Abraham—Called by God, by Witness Lee

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According to Genesis 21, it was not the birth of Isaac that stirred up trouble; it was his growth. When Isaac was born, Hagar and her son Ishmael were not bothered very much. But after Isaac had grown up, Ishmael began to mock him (v. 9). In the biblical sense, this means that Ishmael was persecuting Isaac. God even counted Ishmael’s persecution of Isaac as the beginning of the four-hundred-year persecution of His people (15:13; Acts 7:6). Ishmael’s mocking was a serious thing because Isaac was God’s ordained seed and Ishmael was the counterfeit. The counterfeit always hates the ordained. We, the ordained seed, are hated by the counterfeit. As Paul says in Galatians 4:29, “But as then he that was born according to flesh persecuted him that was born according to Spirit, so also it is now.” The growth of Isaac stirred up that persecution.


Sarah, the one who represented grace, would not tolerate Ishmael’s mocking of Isaac and said, “Cast out this bondwoman and her son: for the son of this bondwoman shall not be heir with my son, even with Isaac” (v. 10). When I read this verse as a youth, I did not agree with Sarah, thinking that she was jealous and unfair. It was she who proposed to Abraham that he have a son by Hagar and now she tells him to cast Hagar and Ishmael out. According to my youthful understanding, I would have cast Sarah out. But one day, as I was thinking in this way, God rebuked me. That day I was arguing in favor of Hagar and Ishmael and sympathizing with Abraham, for “the thing was very grievous in Abraham’s sight because of his son” (v. 11). Although I thought that Abraham should have answered Sarah, telling her that she was cruel, he said nothing to her. Rather, God came in and told Abraham, “Let it not be grievous in thy sight because of the lad, and because of thy bondwoman; in all that Sarah hath said unto thee, hearken unto her voice; for in Isaac shall thy seed be called” (v. 12). The heavenly Judge made the final decision, telling him to do what Sarah requested. Only Isaac, not Ishmael, was to be counted as the seed. Although Abraham had failed God in chapter twenty, he was quick to obey Him in chapter twenty-one. Verse 14 says that Abraham rose up early in the morning and sent Hagar and Ishmael on their way.

We need to see the spiritual significance of the casting out of Hagar and Ishmael. Like all Christians, you have been trying to do good since the day you were saved. But God has dealt with you, and many times you have been disciplined and cut. If you are a married brother, God has undoubtedly used your wife as the knife to cut your natural life. Every wife is such a sharp knife in the divine hand. Many Christian husbands can only be thoroughly dealt with and disciplined by the cutting of the wife-knife. No husband can escape it. I am happy to see that in the local churches God has used the wife-knives to deal with the natural life of the brothers. In this way, we brothers learn the lesson of hating our natural life and all the good things we can produce out of ourselves.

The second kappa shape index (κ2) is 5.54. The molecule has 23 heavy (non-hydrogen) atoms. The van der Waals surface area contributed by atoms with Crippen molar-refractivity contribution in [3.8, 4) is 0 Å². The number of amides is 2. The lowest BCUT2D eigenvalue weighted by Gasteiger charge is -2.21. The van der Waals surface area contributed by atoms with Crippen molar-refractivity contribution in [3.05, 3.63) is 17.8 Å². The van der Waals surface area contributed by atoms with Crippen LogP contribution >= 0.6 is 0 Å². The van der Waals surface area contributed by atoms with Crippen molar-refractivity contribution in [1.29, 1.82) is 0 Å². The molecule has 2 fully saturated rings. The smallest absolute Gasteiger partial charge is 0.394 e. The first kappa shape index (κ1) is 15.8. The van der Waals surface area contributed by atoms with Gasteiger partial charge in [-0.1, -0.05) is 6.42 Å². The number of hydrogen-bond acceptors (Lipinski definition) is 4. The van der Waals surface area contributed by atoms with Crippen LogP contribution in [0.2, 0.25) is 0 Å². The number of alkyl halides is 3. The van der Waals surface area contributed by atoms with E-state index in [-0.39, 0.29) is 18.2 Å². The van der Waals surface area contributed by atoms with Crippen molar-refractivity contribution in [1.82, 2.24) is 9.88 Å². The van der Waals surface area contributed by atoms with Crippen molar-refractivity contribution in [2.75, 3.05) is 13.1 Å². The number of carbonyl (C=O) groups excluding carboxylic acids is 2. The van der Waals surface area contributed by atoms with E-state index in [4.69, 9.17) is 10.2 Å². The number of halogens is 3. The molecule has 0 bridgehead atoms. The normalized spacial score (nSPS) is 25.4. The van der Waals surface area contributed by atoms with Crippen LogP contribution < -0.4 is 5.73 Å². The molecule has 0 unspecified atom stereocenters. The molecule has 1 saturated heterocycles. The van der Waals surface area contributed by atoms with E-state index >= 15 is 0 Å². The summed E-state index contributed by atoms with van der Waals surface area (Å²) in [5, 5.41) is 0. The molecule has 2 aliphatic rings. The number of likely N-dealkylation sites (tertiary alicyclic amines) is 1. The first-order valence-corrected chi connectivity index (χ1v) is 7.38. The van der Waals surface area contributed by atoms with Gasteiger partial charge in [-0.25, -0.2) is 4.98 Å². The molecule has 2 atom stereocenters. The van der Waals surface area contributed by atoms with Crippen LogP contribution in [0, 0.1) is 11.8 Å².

Although we may hate our natural life and all that it produces, we do not hate it absolutely. Deep within, we still appreciate it and say, “This Ishmael whom I have produced is quite good. He was born of me.” Such a concept always delays Isaac’s birth. It was only after Abraham had undergone dealing after dealing and failure after failure that Isaac finally came forth.

Christ has been born in our Christian life, but we still keep our Ishmael, hesitating to give up our good behavior. Many of us still boast in our natural goodness, saying, “I am not as proud as some of the brothers and sisters are. I thank God that I was born humble.” The sisters might criticize others, saying, “I would never gossip the way Sister So-and-so does. I was not born that way.” Even some elders and so-called ministers of the Word cannot keep from boasting of their natural attributes. Perhaps they say to themselves, “Brother So-and-so is so quick to lose his temper. But I thank God that my natural birth is much better than his.” Although you may not utter this, it is nevertheless hidden deep within you.

When the Christ who has been born in our Christian life has begun to grow up, our natural goodness will mock Him. Then the grace within us will say, “Cast out the law! Cast out the bondwoman and what you have produced with her by your fleshly effort.” Will you do this? You may do it apparently, but secretly you still hold on to Hagar and Ishmael, to the law and to your natural attributes and goodness. Not many Christians today have the boldness to say as Sarah did, “Cast out this bondwoman and her son.” Not many would say, “Cast out the law, the effort of the flesh, and all the success of my effort.” Rather, we cling to our success and hold on to our natural goodness. But sooner or later God will force us to abandon the law, our self-effort, and all we have produced. The brothers and sisters will then begin to rise up and say, “From now on there will be no more Hagar and Ishmael. They must go.” Like Abraham, they will send them away with only bread and water (v. 14). Sooner or later we all must do this. We must rise up one morning, give the law a skin of water, and say, “Law, go your way, and take with you the one you helped me to produce. Don’t leave him with me, because I don’t want him anymore. I loved Ishmael in the past, but now I give him up.” The law and the result of the effort of the flesh must be fully abandoned.

(Abraham—Called by God, Chapter 20, by Witness Lee)